Sufficient waste volumes are currently available on the market and German waste-to-energy (wte) plants do not appear to be concerned about shortfalls this winter. There were only very rare gaps in supply, so there are a few spot-market offers to treat commercial waste for €80 per tonne. Overall, however, the gate fees for incinerating non-hazardous waste are stable and the spot market is not playing much of a role. If anything, the prices on the spot market are lower than those of contractually agreed volumes, as there are not enough volumes around to justify higher prices, market participants say.
However, compared to a few years ago – before the outbreak of the Covid-19 pandemic and Russia's full-scale war in Ukraine – gate fees for non-hazardous waste at dedicated energy recovery facilities have risen. The reasons for this, according to market participants, include aging plants that require more frequent maintenance downtimes and increasing costs for ash disposal, personnel and transport. Transport costs in particular are a major factor, says one raw materials trader. These have risen considerably since Germany raised the motorway tolls for heavy goods vehicles (HGV) as of 1 December.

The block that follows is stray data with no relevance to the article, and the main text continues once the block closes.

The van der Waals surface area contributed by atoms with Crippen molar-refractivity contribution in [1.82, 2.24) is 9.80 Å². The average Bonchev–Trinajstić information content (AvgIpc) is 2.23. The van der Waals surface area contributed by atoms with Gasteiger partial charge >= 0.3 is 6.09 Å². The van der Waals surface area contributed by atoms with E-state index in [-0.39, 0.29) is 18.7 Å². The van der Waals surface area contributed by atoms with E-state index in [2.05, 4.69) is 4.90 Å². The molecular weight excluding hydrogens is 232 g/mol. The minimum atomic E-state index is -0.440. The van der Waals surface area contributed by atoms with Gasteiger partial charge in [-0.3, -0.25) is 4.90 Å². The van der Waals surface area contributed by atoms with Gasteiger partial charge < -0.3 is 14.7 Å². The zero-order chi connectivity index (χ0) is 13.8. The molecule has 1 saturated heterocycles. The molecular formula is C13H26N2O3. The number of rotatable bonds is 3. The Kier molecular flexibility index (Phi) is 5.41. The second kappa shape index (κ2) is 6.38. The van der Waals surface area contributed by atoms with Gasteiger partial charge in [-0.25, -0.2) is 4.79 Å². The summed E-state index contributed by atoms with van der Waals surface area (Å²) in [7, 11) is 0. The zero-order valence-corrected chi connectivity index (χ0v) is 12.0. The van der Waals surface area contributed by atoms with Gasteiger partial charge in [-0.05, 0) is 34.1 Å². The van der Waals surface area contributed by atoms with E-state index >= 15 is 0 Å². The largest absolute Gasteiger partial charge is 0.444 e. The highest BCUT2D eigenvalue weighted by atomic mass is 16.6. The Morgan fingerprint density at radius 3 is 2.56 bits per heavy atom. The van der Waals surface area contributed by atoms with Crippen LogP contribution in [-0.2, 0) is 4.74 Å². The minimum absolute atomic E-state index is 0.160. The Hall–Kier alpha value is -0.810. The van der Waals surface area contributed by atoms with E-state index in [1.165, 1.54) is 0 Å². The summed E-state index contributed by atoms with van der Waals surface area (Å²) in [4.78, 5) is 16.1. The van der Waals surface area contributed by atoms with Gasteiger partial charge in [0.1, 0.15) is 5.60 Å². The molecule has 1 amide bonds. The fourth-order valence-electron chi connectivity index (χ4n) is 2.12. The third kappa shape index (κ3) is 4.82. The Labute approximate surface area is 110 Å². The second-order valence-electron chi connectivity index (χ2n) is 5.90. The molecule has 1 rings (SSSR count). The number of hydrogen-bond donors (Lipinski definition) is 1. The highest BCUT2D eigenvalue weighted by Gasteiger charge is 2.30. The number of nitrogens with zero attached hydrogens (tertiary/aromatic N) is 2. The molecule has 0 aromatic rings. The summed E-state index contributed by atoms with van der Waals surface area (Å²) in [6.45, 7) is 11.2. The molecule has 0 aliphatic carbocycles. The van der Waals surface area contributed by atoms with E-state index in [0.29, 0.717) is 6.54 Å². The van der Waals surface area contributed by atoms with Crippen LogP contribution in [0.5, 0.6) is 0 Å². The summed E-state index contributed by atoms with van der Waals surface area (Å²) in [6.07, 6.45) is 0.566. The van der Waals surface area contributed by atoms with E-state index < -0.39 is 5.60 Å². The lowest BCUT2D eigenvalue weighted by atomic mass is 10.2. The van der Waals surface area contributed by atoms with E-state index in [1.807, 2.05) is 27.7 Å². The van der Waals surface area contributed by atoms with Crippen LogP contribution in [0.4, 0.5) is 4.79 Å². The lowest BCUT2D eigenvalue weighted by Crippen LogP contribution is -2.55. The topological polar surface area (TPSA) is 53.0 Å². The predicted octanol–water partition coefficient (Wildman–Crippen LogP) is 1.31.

In addition, a new national CO2 charge will be applied to emissions from the incineration of waste from 1 January 2024 under Germany’s Fuel Emissions Trading Act (BEHG).
Read the full market report and access the overview of current treatment prices broken down by region here: